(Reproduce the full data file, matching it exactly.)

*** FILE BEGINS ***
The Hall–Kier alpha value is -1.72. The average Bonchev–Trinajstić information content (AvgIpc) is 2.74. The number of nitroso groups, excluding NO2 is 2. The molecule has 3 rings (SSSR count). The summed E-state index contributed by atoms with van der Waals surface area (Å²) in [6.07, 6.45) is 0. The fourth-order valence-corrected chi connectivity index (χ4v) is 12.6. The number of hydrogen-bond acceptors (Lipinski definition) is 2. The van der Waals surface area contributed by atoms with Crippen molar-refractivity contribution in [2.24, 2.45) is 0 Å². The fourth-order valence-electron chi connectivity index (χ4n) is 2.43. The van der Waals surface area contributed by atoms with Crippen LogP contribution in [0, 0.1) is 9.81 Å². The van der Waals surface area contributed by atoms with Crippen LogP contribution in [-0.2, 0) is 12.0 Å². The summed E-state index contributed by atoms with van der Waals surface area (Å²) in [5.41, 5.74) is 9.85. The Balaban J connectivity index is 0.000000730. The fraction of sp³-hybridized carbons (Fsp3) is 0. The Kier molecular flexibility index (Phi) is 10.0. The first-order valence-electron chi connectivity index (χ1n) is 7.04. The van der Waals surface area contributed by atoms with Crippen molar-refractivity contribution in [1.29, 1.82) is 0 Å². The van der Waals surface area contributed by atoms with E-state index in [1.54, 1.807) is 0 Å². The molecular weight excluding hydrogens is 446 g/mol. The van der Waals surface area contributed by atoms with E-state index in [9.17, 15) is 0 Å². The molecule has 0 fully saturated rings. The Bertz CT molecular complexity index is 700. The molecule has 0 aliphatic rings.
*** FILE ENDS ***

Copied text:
The Hall–Kier alpha value is -1.72. The average Bonchev–Trinajstić information content (AvgIpc) is 2.74. The number of nitroso groups, excluding NO2 is 2. The molecule has 3 rings (SSSR count). The summed E-state index contributed by atoms with van der Waals surface area (Å²) in [6.07, 6.45) is 0. The fourth-order valence-corrected chi connectivity index (χ4v) is 12.6. The number of hydrogen-bond acceptors (Lipinski definition) is 2. The van der Waals surface area contributed by atoms with Crippen molar-refractivity contribution in [2.24, 2.45) is 0 Å². The fourth-order valence-electron chi connectivity index (χ4n) is 2.43. The van der Waals surface area contributed by atoms with Crippen LogP contribution in [0, 0.1) is 9.81 Å². The van der Waals surface area contributed by atoms with Crippen LogP contribution in [-0.2, 0) is 12.0 Å². The summed E-state index contributed by atoms with van der Waals surface area (Å²) in [5.41, 5.74) is 9.85. The Balaban J connectivity index is 0.000000730. The fraction of sp³-hybridized carbons (Fsp3) is 0. The Kier molecular flexibility index (Phi) is 10.0. The first-order valence-electron chi connectivity index (χ1n) is 7.04. The van der Waals surface area contributed by atoms with Crippen molar-refractivity contribution in [1.29, 1.82) is 0 Å². The van der Waals surface area contributed by atoms with E-state index in [1.54, 1.807) is 0 Å². The molecular weight excluding hydrogens is 446 g/mol. The van der Waals surface area contributed by atoms with E-state index in [9.17, 15) is 0 Å². The molecule has 0 fully saturated rings. The Bertz CT molecular complexity index is 700. The molecule has 0 aliphatic rings.